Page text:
Soldiers with A Company, 2nd Battalion, 1st Infantry Regiment, 2nd Stryker Brigade Combat Team, 2nd Infantry Division, along with their Afghan National Army partners with the 4th Koy, 3rd Kandak, 3rd Brigade, 205th Corps, use an Anti-Personnel Obstacle Breaching System to clear an area of improvised explosive devices during an operation in Zharay, Afghanistan, Oct. 15, 2012. (Photo by Sgt. Ryan Hohman.)

    FOTF: How did you overcome this challenge?

    SCHEERER: It was my job to identify all of the problems and the right people who needed to be involved and to quickly get them talking so a solution could be developed. Getting people to work together was one of the biggest challenges, so we set up conferences twice a week to bring everyone together to come to a consensus on how to move forward. While we were trying to fix the sub’s problems, we got behind on the delivery schedule, so we worked a deal with the Marine Corps to borrow some APOBS to give to the Army so they wouldn’t run short. In the meantime, we were able to resolve the problems, got the sub operational again, and we recently produced the first batch of APOBS since the problem arose, which will restock Army reserves in Afghanistan. During all of this, our workaround plans ensured that Soldiers were never without APOBS. I’m pretty proud of that.

    FOTF: Can you give an example of how Soldiers have been resourceful with your systems in the field?

    SCHEERER: We have noticed that the usage of APOBS in Afghanistan has spiked. We have also noticed that sometimes only some parts of the APOBS are coming back for returns to depot. It appears that Soldiers in the field are finding other uses for the system and alternate ways of detonating it. Since there aren’t many minefields in Afghanistan, we suspect they are modifying the system to be more effective against IEDs. There is an ongoing effort to make things lighter for Soldiers, so it seems they are taking an existing system and experimenting with it to be more effective and easier to carry. That’s what I call resourcefulness. It’s also a great incentive for us here at home to quickly find solutions to meet their pressing needs. We are in the process of discovering exactly what they’re doing with APOBS and planning for improvements based on their input.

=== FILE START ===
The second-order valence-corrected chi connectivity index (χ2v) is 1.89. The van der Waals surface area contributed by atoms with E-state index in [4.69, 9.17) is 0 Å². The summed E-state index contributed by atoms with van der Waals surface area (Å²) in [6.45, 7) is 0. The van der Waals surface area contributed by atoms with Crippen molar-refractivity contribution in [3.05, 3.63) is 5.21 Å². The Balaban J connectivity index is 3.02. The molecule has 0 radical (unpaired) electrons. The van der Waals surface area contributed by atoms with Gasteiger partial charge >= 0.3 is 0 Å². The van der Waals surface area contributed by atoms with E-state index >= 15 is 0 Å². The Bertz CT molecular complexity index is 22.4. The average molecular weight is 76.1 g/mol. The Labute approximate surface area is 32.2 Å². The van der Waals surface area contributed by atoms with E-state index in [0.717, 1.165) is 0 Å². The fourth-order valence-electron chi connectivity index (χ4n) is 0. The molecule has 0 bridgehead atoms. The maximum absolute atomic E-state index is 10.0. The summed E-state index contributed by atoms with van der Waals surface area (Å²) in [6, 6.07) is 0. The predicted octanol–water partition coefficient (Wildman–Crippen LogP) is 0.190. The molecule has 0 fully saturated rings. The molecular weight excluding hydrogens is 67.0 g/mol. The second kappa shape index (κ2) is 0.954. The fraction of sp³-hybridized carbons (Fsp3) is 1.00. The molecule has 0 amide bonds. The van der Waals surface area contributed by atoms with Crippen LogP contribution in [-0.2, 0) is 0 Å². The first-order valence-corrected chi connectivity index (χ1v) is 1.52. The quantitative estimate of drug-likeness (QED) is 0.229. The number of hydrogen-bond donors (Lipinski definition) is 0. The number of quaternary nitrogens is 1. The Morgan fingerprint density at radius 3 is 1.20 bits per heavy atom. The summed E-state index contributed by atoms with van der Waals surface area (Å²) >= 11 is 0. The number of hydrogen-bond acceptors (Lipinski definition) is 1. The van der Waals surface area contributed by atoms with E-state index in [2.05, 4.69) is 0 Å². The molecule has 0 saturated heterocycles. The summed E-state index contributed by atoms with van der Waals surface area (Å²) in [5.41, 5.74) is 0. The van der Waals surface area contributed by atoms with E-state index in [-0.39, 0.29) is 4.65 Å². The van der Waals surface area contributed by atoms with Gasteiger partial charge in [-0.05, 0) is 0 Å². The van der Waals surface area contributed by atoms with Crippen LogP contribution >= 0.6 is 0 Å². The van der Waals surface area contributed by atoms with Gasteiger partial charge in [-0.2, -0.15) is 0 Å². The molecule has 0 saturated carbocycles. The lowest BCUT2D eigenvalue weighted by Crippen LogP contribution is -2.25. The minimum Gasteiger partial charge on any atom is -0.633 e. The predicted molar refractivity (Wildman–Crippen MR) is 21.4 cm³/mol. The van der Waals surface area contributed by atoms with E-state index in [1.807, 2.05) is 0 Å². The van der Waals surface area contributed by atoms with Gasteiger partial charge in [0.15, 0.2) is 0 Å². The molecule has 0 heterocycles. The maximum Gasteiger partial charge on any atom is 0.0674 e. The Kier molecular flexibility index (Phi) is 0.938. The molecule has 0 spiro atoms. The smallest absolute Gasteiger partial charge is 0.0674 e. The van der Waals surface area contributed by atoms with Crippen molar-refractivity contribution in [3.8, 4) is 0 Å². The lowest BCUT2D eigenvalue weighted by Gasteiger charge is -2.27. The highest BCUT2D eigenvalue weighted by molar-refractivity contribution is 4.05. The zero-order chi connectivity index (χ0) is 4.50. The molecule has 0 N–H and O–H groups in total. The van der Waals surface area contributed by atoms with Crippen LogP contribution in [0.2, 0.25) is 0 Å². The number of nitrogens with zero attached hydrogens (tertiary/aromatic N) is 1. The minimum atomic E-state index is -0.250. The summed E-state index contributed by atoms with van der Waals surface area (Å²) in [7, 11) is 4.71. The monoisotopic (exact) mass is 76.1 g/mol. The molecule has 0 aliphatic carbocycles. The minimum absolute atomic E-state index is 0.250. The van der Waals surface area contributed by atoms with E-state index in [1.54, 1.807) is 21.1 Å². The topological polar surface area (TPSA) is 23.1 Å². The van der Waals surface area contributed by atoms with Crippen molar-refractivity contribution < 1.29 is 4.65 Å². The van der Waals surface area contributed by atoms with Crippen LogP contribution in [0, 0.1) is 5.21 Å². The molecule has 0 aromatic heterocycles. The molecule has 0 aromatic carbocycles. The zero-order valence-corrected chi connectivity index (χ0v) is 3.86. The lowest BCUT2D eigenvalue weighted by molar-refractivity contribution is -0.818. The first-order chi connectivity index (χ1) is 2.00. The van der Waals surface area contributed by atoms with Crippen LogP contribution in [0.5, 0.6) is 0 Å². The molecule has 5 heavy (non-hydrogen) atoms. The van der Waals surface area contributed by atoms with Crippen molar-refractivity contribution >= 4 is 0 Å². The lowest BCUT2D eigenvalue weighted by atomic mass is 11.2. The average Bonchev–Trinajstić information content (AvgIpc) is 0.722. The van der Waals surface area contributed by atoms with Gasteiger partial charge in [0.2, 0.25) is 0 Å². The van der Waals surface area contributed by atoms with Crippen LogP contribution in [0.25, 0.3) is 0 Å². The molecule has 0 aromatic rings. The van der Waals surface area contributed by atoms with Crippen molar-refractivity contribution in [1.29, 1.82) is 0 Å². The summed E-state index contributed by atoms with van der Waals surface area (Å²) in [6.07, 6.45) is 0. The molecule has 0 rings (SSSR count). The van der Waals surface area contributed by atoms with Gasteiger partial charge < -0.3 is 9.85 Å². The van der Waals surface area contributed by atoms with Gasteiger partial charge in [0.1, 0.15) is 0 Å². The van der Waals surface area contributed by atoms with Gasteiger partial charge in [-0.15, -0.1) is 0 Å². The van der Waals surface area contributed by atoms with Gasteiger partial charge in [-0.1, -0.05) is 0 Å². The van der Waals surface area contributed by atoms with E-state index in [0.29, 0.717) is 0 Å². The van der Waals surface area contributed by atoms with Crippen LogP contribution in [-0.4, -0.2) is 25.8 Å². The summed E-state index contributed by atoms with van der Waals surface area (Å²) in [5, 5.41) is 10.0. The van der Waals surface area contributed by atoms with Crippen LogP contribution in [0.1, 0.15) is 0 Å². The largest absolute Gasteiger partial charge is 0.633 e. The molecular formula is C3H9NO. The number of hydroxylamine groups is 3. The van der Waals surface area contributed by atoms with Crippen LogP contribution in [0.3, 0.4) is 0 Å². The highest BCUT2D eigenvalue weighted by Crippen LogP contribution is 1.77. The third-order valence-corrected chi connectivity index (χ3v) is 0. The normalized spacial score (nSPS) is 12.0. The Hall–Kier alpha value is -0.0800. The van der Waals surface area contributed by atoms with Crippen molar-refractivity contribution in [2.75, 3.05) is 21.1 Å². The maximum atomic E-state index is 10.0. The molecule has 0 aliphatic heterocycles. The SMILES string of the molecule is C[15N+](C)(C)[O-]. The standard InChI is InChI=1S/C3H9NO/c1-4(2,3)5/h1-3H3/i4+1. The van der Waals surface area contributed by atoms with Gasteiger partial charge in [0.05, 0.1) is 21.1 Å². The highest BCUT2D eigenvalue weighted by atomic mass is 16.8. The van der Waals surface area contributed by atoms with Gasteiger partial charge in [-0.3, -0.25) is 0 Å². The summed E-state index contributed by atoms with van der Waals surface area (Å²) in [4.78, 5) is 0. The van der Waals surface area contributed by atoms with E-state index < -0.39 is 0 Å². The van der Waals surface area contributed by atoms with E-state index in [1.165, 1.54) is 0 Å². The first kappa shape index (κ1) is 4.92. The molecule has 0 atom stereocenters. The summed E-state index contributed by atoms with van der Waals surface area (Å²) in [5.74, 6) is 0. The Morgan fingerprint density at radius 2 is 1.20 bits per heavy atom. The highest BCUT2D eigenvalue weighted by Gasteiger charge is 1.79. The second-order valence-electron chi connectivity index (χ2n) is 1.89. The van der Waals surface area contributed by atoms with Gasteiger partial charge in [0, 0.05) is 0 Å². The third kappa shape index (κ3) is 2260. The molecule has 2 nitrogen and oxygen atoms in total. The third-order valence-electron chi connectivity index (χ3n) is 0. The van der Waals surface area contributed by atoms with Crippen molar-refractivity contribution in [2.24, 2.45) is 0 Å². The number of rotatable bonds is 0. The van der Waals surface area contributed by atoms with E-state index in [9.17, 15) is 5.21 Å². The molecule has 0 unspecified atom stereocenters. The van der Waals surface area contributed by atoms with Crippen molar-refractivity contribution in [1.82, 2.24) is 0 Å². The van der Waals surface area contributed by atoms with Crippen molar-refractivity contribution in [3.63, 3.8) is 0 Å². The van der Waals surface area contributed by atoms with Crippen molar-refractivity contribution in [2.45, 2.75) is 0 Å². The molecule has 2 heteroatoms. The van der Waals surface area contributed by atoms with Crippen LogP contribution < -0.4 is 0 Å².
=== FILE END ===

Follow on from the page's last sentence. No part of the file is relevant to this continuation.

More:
FOTF: Has your job lived up to your childhood dreams?

    SCHEERER: When I was in elementary school, I developed a fascination with the cannons that I saw on frequent visits to Antietam Battlefield, Md. This led me to dream of being the person who built cannons and other armaments. That interest has persisted to this day and played a substantial part in guiding my education and convincing me to accept of a position at Picatinny Arsenal after college. My greatest satisfaction is being paid to pursue a childhood dream while at the same time keeping warfighters supplied with the equipment that makes them effective and helps keep them safe. Every time I hear an APOBS rocket fire followed by a boom, the third grader in me grins from ear to ear.

    Watch a YouTube video about APOBS at http://www.youtube.com/watch?v=5vfBYclsfe0.


    • “Faces of the Force” is an online feature highlighting members of the Army Acquisition Workforce. Produced by the U.S. Army Acquisition Support Center Communication Division, and working closely with public affairs officers, Soldiers and Civilians currently serving in a variety of AL&T disciplines are featured every other week. For more information, or to nominate someone, please contact 703-805-1006.